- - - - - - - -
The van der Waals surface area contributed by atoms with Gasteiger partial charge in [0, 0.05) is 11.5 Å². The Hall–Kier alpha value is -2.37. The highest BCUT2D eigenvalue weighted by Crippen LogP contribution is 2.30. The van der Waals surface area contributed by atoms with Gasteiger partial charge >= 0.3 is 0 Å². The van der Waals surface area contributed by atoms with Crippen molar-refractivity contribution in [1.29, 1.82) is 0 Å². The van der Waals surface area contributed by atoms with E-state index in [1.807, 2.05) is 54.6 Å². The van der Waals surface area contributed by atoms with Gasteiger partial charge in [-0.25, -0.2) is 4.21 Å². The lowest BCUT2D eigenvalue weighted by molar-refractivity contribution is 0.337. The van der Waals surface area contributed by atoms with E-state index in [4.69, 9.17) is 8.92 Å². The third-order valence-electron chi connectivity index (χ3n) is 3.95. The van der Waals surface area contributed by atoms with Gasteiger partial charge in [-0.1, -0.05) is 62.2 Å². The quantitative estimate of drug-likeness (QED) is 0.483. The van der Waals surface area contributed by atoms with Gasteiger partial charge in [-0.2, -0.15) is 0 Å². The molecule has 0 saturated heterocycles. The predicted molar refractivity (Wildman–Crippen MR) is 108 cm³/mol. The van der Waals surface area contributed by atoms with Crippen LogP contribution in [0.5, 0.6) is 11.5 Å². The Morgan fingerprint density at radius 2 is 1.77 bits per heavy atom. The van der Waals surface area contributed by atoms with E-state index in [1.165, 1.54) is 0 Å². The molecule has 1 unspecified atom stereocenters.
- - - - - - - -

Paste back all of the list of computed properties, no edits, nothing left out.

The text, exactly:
The van der Waals surface area contributed by atoms with Gasteiger partial charge in [0, 0.05) is 11.5 Å². The Hall–Kier alpha value is -2.37. The highest BCUT2D eigenvalue weighted by Crippen LogP contribution is 2.30. The van der Waals surface area contributed by atoms with Gasteiger partial charge >= 0.3 is 0 Å². The van der Waals surface area contributed by atoms with Crippen molar-refractivity contribution in [1.29, 1.82) is 0 Å². The van der Waals surface area contributed by atoms with E-state index in [1.807, 2.05) is 54.6 Å². The van der Waals surface area contributed by atoms with Gasteiger partial charge in [-0.25, -0.2) is 4.21 Å². The lowest BCUT2D eigenvalue weighted by molar-refractivity contribution is 0.337. The van der Waals surface area contributed by atoms with E-state index in [4.69, 9.17) is 8.92 Å². The third-order valence-electron chi connectivity index (χ3n) is 3.95. The van der Waals surface area contributed by atoms with Gasteiger partial charge in [-0.1, -0.05) is 62.2 Å². The quantitative estimate of drug-likeness (QED) is 0.483. The van der Waals surface area contributed by atoms with Gasteiger partial charge in [-0.2, -0.15) is 0 Å². The molecule has 0 saturated heterocycles. The predicted molar refractivity (Wildman–Crippen MR) is 108 cm³/mol. The van der Waals surface area contributed by atoms with Crippen LogP contribution in [0.5, 0.6) is 11.5 Å². The Morgan fingerprint density at radius 2 is 1.77 bits per heavy atom. The van der Waals surface area contributed by atoms with E-state index in [1.165, 1.54) is 0 Å². The molecule has 1 unspecified atom stereocenters.